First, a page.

Sunday, September 21, 2014

My Cocoon of Selfishness


Noah didn't go to church today, so I had the rare opportunity to drive to church alone. As is typically the case when I am by myself, I got lost in my head. Ironically, in a very "meta" moment I started thinking about what it is that I typically think about. Ouch! That was a bit revealing and rather uncomfortable, because what I usually think about Not me as a person. I'm not going through a mental list of my attributes or my liabilities. Rather, I am constantly thinking about what I need to do, what I want to do, what I have to do, and when I am going to do it.

I...I...I...that is the prevailing pronoun in the soundtrack of my mind.

Now thinking about my responsibilities, obligations, wants, and needs is not a bad thing in and of itself. If I don't plan for things at work and home, then they won't get done. However, if I spend so much time focusing on MY stuff, then there is no room left to thing about anything, or more importantly, anyONE else.

Many, many years ago, when Robert was a youth minister, he preached about "My Favorite Sin." This doesn't mean a sin that we enjoy the most, but the one that becomes "favored" just because it is our default sin; the one we revisit again and again. I have several favorites unfortunately, but selfishness is definitely in the top three and most likely holds the uncoveted #1 spot if I am honest.

I think (hope!) that most people wouldn't describe me as selfish. I try to act non-selfish at worst and selfless at best. I feel I am generally successful at being unselfish in my actions. However, there is constant argument and back-and-forth in my mind. I am having to wage war against my innate desire and thought processes of selfishness. I very much understand and commiserate with what Paul writes in Romans 7: 15, "I do not understand what I do. For what I want to do I do not do, but what I hate I do." So, is with the grace of God, I have been moderately success at behaving in an unselfish matter, the next step (or first step?) is to get my head in the game. If my brain is full of "I" and "me" then it can't also be full of "you" and "them." I talk in class often about cognitive resources and working memory. Our brains, as wonderful and complex as they are, can only do so much at one time. I need to open up some synapses and neural pathways to focus more on others in my head, which should naturally result in increased actions as well.

So, all of that had been whirling through my gray matter just on the brief drive to church. Then Robert's sermon focused on this passage (emphasis mine):

1 Peter 4:7-11New International Version (NIV)

The end of all things is near. Therefore be alert and of sober mind so that you may pray. Above all, love each other deeply, because love covers over a multitude of sins. Offer hospitality to one another without grumbling. Each of you should use whatever gift you have received to serve others, as faithful stewards of God’s grace in its various forms. If anyone speaks, they should do so as one who speaks the very words of God. If anyone serves, they should do so with the strength God provides, so that in all things God may be praised through Jesus Christ. To him be the glory and the power for ever and ever. Amen.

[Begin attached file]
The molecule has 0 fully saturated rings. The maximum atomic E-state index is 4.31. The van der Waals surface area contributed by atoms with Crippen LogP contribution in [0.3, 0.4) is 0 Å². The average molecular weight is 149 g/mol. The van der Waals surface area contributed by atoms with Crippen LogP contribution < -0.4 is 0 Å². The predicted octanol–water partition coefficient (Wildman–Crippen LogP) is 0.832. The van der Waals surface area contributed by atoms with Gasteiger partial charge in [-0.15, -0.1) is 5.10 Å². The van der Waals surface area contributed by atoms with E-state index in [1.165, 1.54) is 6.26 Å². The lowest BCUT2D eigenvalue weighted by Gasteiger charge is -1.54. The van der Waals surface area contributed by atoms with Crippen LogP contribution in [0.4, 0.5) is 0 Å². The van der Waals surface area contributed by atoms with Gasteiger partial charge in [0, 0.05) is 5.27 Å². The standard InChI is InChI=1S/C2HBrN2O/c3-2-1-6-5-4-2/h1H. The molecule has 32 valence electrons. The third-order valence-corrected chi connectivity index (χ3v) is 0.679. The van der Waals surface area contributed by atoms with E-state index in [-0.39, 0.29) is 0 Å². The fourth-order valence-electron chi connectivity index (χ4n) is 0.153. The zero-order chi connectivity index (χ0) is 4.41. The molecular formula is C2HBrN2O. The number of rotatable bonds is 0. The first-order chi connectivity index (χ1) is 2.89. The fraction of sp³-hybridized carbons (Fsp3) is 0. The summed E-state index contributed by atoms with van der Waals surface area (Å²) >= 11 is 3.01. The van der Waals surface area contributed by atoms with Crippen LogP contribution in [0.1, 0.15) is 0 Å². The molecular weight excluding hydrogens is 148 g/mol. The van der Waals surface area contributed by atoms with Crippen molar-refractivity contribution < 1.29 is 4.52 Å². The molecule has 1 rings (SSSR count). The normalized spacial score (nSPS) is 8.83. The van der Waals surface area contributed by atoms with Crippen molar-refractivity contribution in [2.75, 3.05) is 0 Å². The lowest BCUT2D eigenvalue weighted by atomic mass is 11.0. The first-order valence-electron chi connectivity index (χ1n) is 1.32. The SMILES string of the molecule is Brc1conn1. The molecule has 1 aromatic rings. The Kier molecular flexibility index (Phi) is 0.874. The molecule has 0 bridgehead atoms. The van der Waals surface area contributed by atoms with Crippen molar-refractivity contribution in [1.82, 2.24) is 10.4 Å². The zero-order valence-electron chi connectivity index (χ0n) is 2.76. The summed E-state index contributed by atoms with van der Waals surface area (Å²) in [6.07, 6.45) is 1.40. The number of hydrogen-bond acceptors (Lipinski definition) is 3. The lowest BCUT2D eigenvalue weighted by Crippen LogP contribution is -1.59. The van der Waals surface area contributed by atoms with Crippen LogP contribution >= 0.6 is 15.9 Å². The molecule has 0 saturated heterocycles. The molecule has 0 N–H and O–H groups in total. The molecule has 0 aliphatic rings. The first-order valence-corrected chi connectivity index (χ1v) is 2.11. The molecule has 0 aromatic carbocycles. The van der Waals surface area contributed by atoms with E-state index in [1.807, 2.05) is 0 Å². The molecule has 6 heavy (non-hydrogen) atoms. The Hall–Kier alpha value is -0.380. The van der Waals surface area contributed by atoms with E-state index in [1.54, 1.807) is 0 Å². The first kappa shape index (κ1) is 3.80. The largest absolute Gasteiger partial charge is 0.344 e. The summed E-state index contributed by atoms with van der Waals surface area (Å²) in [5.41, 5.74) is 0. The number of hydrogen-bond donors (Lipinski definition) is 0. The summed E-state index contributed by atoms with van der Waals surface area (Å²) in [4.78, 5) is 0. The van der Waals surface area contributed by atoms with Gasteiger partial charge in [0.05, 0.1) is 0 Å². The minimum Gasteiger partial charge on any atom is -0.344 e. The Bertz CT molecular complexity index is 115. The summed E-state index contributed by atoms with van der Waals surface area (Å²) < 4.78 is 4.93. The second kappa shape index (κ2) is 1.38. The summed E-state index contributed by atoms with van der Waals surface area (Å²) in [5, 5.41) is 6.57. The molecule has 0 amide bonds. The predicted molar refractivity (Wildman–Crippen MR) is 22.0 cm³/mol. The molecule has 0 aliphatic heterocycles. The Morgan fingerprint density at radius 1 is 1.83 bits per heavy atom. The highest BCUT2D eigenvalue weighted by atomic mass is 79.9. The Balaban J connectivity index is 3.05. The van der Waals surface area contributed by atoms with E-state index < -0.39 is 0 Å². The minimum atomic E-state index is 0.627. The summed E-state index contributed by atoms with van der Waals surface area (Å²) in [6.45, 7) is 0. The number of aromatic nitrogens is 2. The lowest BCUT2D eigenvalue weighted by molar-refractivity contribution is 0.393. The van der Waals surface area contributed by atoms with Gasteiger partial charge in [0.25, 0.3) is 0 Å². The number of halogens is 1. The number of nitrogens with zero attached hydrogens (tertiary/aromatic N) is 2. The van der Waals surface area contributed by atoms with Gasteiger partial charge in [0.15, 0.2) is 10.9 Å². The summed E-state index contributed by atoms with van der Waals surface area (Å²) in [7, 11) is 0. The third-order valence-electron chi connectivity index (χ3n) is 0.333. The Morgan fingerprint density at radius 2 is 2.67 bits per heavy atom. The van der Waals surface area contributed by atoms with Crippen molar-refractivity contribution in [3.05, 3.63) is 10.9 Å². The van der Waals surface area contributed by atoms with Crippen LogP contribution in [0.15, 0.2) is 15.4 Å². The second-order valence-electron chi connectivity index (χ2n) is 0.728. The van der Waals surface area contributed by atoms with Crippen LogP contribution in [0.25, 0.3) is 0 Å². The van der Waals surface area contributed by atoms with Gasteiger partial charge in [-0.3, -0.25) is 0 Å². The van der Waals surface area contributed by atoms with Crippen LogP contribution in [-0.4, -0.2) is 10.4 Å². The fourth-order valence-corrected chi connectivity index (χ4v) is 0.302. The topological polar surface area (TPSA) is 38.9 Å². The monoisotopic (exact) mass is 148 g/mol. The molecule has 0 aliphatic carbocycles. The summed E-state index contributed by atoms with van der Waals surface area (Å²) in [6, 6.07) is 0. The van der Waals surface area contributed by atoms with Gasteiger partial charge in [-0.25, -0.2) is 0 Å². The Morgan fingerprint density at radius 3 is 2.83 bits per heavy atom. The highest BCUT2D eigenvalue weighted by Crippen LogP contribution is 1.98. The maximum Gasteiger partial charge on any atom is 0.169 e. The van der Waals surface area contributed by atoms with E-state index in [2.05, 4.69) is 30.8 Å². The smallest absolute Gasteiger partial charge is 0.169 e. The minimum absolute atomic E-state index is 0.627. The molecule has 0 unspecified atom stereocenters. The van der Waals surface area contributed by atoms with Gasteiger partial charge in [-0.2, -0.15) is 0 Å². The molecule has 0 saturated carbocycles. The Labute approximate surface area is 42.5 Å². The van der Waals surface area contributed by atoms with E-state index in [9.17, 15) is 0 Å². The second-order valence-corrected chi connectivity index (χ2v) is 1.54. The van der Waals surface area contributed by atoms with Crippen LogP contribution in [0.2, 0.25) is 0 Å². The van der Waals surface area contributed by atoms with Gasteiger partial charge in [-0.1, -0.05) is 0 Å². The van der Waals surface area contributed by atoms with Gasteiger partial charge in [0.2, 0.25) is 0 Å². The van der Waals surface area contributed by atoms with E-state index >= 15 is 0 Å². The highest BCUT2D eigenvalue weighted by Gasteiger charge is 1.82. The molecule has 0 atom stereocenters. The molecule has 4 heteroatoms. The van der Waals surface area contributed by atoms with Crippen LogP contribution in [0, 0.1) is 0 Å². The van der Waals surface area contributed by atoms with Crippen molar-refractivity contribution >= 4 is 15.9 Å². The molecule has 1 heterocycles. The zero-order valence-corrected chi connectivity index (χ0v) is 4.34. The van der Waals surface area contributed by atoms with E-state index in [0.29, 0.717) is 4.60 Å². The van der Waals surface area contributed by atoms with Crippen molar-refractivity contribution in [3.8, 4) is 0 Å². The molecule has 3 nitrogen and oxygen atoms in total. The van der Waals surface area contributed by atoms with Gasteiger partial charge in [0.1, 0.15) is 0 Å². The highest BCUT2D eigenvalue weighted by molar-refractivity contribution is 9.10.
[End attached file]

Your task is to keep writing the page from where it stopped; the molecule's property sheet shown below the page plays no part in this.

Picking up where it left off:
To me, on this date, with my current frame of mind...BOOM! That hit me right where I needed it. To me this passage is all about getting out of my head (so that I may pray) which will lead to loving others deeply. In turn, that results in offering hospitality without grumbling, without thinking about how doing so interferes with my plan and agenda or how it upsets my mental schedule of what should be. To serve others unselfishly isn't about me pulling myself up by my bootstraps, but relying on the strength that God provides. Always. Every time.

That's mind-blowing. That's life-changing. That's empowering. It's also really, really hard. Something about that "dying to self" part really makes the whole thing difficult. However, things worth doing don't usually come easily.

Instead, I'll try to set the "me" aside, roll up my sleeves, and get to God's strength.

P.S., Ironically, hospitality is my spiritual gift---the one I "have received to serve others"--and I haven't been too faithful to flex that muscle either, but more on that later.


Sunday, March 9, 2014

The Theology of Coffee Cups


These are the coffee cups after church this morning. When I saw them, the used, dirty, with rings of coffee in the bottom mugs, I thought of the story that they tell. There is a definite theology in these coffee cups.

You see, when we first began preparing for the church plant, we met with a small group of four people, in addition to our family of four. Our pre-launch, core group gatherings occurred in our home around a table and around a meal. We read through the book of Acts (the founding of the Church), ate, prayed, dreamed, and planned. One thing that became very important was the notion of hospitality and sharing of food. Therefore, we decided as we planted Tapestry Church that homemade treats and coffee would be a part of every worship gathering. And so it has been.